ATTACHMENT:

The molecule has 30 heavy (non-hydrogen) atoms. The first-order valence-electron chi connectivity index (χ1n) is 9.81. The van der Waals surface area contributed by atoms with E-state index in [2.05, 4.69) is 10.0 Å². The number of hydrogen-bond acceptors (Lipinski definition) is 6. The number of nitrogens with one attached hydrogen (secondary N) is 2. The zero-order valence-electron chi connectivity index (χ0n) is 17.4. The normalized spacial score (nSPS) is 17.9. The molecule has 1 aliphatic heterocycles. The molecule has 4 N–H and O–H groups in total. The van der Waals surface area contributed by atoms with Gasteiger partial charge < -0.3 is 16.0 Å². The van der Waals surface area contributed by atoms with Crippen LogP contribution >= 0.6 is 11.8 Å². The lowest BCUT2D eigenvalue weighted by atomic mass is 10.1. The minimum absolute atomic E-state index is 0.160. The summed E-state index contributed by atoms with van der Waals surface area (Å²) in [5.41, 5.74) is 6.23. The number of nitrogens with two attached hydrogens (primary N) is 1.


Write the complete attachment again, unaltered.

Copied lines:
The molecule has 30 heavy (non-hydrogen) atoms. The first-order valence-electron chi connectivity index (χ1n) is 9.81. The van der Waals surface area contributed by atoms with E-state index in [2.05, 4.69) is 10.0 Å². The number of hydrogen-bond acceptors (Lipinski definition) is 6. The number of nitrogens with one attached hydrogen (secondary N) is 2. The zero-order valence-electron chi connectivity index (χ0n) is 17.4. The normalized spacial score (nSPS) is 17.9. The molecule has 1 aliphatic heterocycles. The molecule has 4 N–H and O–H groups in total. The van der Waals surface area contributed by atoms with Gasteiger partial charge < -0.3 is 16.0 Å². The van der Waals surface area contributed by atoms with Crippen LogP contribution >= 0.6 is 11.8 Å². The lowest BCUT2D eigenvalue weighted by atomic mass is 10.1. The minimum absolute atomic E-state index is 0.160. The summed E-state index contributed by atoms with van der Waals surface area (Å²) in [5.41, 5.74) is 6.23. The number of nitrogens with two attached hydrogens (primary N) is 1.